Not only that, it can actually be-re-used.
There has been a lot of conversation around our use of plastic as a society recently. And with good reason.
Many plastic products are finding their way into eco-systems and damaging wildlife. So action needs to be taken. Single us plastics, such as carrier bags, have been targeted as a major problem. But other plastics need to be taken into consideration as well. The fact that they do not deteriorate with time is a major issue as it makes the problem persist for years and years.
But this longevity is actually a plus-point when plastics are used in the building industry. It means things like window frames will last for decades. And they will last without the need to be painted repeatedly (paint itself can contain plastics). They won’t rot – many wood treatments contain very strong chemicals. And they won’ need to be replaced (taking up more natural resources and transport resources).
Bathroom cladding has a very long life-span. There are householders who had the product fitted 20 years ago and it looks the same as the day it was finished.
But if you do want to replace it, cladding can be totally recycled. This is not something that is possible with its main competitor – tiles.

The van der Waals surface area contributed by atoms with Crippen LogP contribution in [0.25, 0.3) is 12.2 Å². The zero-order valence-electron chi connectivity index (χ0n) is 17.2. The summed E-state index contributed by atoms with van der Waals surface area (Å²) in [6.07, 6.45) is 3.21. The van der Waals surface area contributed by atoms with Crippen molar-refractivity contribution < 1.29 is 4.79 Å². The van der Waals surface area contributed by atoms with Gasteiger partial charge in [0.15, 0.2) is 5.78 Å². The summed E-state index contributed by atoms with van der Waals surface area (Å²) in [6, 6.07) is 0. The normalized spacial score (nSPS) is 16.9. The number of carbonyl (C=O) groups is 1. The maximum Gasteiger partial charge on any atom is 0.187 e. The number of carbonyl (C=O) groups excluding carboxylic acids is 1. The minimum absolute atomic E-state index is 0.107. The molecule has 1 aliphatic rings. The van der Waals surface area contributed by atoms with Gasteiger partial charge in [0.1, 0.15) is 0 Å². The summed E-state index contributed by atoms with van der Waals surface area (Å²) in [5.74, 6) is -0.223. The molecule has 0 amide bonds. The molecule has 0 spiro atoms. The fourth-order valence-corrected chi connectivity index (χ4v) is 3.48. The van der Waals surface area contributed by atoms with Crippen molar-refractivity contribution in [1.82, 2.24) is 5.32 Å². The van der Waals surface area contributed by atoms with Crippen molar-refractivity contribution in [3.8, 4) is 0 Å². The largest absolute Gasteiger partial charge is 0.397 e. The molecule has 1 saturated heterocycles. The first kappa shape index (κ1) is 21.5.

Is Bathroom Cladding Re-Useable?
Providing you fix it mechanically.
If you fit your panels with staples or screws it will enable the cladding to be removed whole. They can then be used in another room or sold on to someone else who might be able to make use of them.
It is always advisable to use screws when fitting panels in certain situations in any case. If you are covering up buried pipework, for example, using screws to attach the panels will ensure they can be removed to inspect for leaks.
What If I Stick My Panels On?
Panel adhesive gets a strong grip on the panels. But the amount of adhesion will vary. Obviously the less adhesive that is used during installation the easier the panels are to remove.
Adhesion will be reduced if the subsurface was dirty during installation. Panels may be fitted on top of wallpaper or straight on to plasterboard. Both these paper surfaces will peel off when removing panels leaving the panels intact.
If the panels seem to be very securely stuck on then you can try to chisel away the adhesive behind the panel. Use a wallpaper scraper and tap it into the adhesive to break the bond. You might get one or two stubborn panels but in general you should be able to save most of them.
Solvent free adhesives (which are better for the environment in any case) tend to have a lower “grab”. This is a better choice if you are thinking of re-using the cladding in the future. Or you could use silicone sealant to stick them which peels off more easily. But again use it sparingly or the panels will break on removal.